In less than one year, AI has now produced as many AI-generated images as photographers have in the last 150 years, according to a latest report by Everypixel.
The stock image database released an ‘AI Image Statistics’ report analysing the billions of AI-generated images created with text-to-image algorithms since 2022. They found that since last year, 15 billion AI-generated images have been made. However, from the first photograph taken in 1826 until 1975, it took human photographers 150 years to create 15 billion photos.
In other words, it took AI technology only a year and a half to reach the volume of production by human photographers.
AI art generators: Stable Diffusion
Of the mainstream AI art generators, Everypixel’s report reveals that Stable Diffusion is the most popular tool among users.
Stable Diffusion, as well as models, services, platforms, and apps that use Stable Diffusion’s API, have created about 12.59 billion AI-generated images in existence. That’s approximately 80% of AI-generated images that you see online.
In second place is Adobe Photoshop’s AI-powered image tool Adobe Firefly, which has already created 1 billion AI-generated images since its launch three months ago. This also made Adobe Firefly the fastest-growing AI art generator in the space.
“It’s interesting seeing this stat about AI doing in mere months what took humans 150 years. Its similar to how the a few months ago, 40% of code on GitHub was AI generated and how recent GitHub surveys suggest over 90% of developers use AI,” Mark Monfort, co-founder of NotCentralised, tells The Chainsaw.
“At the end of the day, these are tools just like the calculator and computer were. People won’t lose jobs to AI — they’ll lose jobs to people who know how to use AI,” he explains.
Next, DALL-E 2, an AI art generator owned by ChatGPT’s parent company OpenAI, sees an average of 34 million AI-generated images created per day.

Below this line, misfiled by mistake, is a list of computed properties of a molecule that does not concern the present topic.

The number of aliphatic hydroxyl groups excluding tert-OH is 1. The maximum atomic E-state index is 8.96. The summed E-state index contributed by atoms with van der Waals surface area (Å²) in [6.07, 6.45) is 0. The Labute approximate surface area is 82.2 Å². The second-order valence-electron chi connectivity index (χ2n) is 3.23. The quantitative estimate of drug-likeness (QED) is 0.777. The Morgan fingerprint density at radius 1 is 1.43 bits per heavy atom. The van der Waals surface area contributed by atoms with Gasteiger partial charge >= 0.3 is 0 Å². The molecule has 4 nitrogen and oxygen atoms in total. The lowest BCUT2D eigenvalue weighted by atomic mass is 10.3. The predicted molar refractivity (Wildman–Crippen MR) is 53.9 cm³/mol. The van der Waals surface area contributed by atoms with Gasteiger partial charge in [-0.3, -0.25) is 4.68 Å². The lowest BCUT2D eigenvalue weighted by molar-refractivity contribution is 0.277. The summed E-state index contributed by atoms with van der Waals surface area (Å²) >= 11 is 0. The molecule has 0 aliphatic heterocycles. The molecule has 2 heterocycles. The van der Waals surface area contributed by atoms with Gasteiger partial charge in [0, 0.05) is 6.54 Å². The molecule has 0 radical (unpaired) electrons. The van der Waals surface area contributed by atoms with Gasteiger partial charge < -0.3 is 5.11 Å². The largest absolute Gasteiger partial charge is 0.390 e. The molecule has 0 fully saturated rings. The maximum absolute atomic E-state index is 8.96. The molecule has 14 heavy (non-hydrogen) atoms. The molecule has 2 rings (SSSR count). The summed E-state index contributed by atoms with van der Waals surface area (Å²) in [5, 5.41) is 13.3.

“We don’t know for sure what time period OpenAI meant by this number, or if they took an average volume of images generated. We assume that this is an average, which means that approximately 916 million images have been generated on a single platform in 15 months,” Everypixel elaborates.
AI images flood the internet
Latest statistics by Everypixel illustrate the prevalence of AI-generated images, and hints at the extent to which most feed on traditional artists’ work.
In mid-August, artists in China called out the ‘Chinese Instagram’ app Xiaohongshu for allegedly stealing their work without consent to feed the app’s AI model.
A few months ago, a popular fantasy artist who worked on major AAA gaming titles also found his art re-shared on a user-made open-source AI art generator – this occurred after he requested Stable Diffusion to remove his work from the company’s AI.
Should this be cause for concern? Professor Toby Walsh, Chief Scientist at the UNSW AI Institute, thinks yes: “AI-generated content is going mainstream and is going to be a major business opportunity, for example in graphic design, video games, and so on. It also will have disruptive effects on many jobs. Hollywood writers, graphic designers, and many other groups are right to be concerned about the impact it will have on their employability,” he says.
“It should concern us. We may look back on this as the golden age of the internet, before it got polluted with 99% of synthetic content,” Prof. Walsh adds.